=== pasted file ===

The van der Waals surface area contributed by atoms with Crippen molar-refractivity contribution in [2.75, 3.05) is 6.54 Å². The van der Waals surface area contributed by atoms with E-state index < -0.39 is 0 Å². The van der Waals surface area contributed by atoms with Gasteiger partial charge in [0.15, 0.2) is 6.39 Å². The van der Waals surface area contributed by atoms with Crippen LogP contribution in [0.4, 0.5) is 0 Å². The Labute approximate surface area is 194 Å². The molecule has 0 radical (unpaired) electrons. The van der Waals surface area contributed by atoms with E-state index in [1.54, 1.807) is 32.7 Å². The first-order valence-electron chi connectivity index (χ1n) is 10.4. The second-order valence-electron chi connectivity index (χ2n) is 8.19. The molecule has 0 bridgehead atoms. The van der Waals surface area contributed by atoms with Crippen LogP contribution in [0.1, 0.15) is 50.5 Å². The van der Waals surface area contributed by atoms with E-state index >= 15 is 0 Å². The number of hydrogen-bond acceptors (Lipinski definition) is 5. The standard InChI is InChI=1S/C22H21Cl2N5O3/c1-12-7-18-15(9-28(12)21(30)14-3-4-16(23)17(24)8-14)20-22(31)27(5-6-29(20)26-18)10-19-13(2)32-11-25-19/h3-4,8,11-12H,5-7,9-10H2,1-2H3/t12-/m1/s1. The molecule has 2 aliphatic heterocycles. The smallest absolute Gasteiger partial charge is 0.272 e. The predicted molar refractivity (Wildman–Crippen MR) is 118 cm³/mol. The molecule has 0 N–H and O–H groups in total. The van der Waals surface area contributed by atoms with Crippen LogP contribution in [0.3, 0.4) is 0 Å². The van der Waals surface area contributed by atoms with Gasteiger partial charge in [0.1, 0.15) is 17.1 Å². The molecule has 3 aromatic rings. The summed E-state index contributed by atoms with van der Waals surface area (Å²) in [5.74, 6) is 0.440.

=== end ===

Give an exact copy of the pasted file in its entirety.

The van der Waals surface area contributed by atoms with Crippen molar-refractivity contribution in [2.75, 3.05) is 6.54 Å². The van der Waals surface area contributed by atoms with E-state index < -0.39 is 0 Å². The van der Waals surface area contributed by atoms with Gasteiger partial charge in [0.15, 0.2) is 6.39 Å². The van der Waals surface area contributed by atoms with Crippen LogP contribution in [0.4, 0.5) is 0 Å². The Labute approximate surface area is 194 Å². The molecule has 0 radical (unpaired) electrons. The van der Waals surface area contributed by atoms with E-state index in [1.54, 1.807) is 32.7 Å². The first-order valence-electron chi connectivity index (χ1n) is 10.4. The second-order valence-electron chi connectivity index (χ2n) is 8.19. The molecule has 0 bridgehead atoms. The van der Waals surface area contributed by atoms with Crippen LogP contribution in [0.1, 0.15) is 50.5 Å². The van der Waals surface area contributed by atoms with E-state index >= 15 is 0 Å². The number of hydrogen-bond acceptors (Lipinski definition) is 5. The standard InChI is InChI=1S/C22H21Cl2N5O3/c1-12-7-18-15(9-28(12)21(30)14-3-4-16(23)17(24)8-14)20-22(31)27(5-6-29(20)26-18)10-19-13(2)32-11-25-19/h3-4,8,11-12H,5-7,9-10H2,1-2H3/t12-/m1/s1. The molecule has 2 aliphatic heterocycles. The smallest absolute Gasteiger partial charge is 0.272 e. The predicted molar refractivity (Wildman–Crippen MR) is 118 cm³/mol. The molecule has 0 N–H and O–H groups in total. The van der Waals surface area contributed by atoms with Crippen LogP contribution in [0.3, 0.4) is 0 Å². The van der Waals surface area contributed by atoms with Gasteiger partial charge in [0.1, 0.15) is 17.1 Å². The molecule has 3 aromatic rings. The summed E-state index contributed by atoms with van der Waals surface area (Å²) in [5.74, 6) is 0.440.